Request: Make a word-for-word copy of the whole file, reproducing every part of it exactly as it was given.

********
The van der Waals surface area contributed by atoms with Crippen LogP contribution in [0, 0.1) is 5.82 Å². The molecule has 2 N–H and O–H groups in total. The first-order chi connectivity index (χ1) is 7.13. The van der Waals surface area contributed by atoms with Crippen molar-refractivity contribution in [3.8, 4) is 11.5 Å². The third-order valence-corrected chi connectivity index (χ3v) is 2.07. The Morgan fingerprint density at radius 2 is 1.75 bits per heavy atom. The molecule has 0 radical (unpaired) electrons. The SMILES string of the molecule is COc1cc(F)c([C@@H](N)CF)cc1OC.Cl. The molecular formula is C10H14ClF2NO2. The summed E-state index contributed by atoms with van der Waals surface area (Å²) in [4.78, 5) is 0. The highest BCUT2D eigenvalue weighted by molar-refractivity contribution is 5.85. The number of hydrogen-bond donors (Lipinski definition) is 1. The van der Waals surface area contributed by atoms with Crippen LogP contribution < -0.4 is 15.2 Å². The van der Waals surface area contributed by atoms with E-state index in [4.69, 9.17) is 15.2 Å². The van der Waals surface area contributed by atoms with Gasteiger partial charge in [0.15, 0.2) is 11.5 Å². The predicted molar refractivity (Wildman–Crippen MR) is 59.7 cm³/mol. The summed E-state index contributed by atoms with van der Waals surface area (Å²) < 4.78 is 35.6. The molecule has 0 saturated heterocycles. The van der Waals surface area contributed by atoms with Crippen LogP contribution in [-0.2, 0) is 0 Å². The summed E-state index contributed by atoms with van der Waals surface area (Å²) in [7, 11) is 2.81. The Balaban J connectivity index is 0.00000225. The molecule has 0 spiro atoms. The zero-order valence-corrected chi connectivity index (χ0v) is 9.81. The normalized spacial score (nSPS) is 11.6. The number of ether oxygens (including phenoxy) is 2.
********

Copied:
The van der Waals surface area contributed by atoms with Crippen LogP contribution in [0, 0.1) is 5.82 Å². The molecule has 2 N–H and O–H groups in total. The first-order chi connectivity index (χ1) is 7.13. The van der Waals surface area contributed by atoms with Crippen molar-refractivity contribution in [3.8, 4) is 11.5 Å². The third-order valence-corrected chi connectivity index (χ3v) is 2.07. The Morgan fingerprint density at radius 2 is 1.75 bits per heavy atom. The molecule has 0 radical (unpaired) electrons. The SMILES string of the molecule is COc1cc(F)c([C@@H](N)CF)cc1OC.Cl. The molecular formula is C10H14ClF2NO2. The summed E-state index contributed by atoms with van der Waals surface area (Å²) in [4.78, 5) is 0. The highest BCUT2D eigenvalue weighted by molar-refractivity contribution is 5.85. The number of hydrogen-bond donors (Lipinski definition) is 1. The van der Waals surface area contributed by atoms with Crippen LogP contribution < -0.4 is 15.2 Å². The van der Waals surface area contributed by atoms with E-state index in [4.69, 9.17) is 15.2 Å². The van der Waals surface area contributed by atoms with Gasteiger partial charge in [0.15, 0.2) is 11.5 Å². The predicted molar refractivity (Wildman–Crippen MR) is 59.7 cm³/mol. The summed E-state index contributed by atoms with van der Waals surface area (Å²) < 4.78 is 35.6. The molecule has 0 saturated heterocycles. The van der Waals surface area contributed by atoms with Crippen LogP contribution in [-0.2, 0) is 0 Å². The summed E-state index contributed by atoms with van der Waals surface area (Å²) in [7, 11) is 2.81. The Balaban J connectivity index is 0.00000225. The molecule has 0 spiro atoms. The zero-order valence-corrected chi connectivity index (χ0v) is 9.81. The normalized spacial score (nSPS) is 11.6. The number of ether oxygens (including phenoxy) is 2.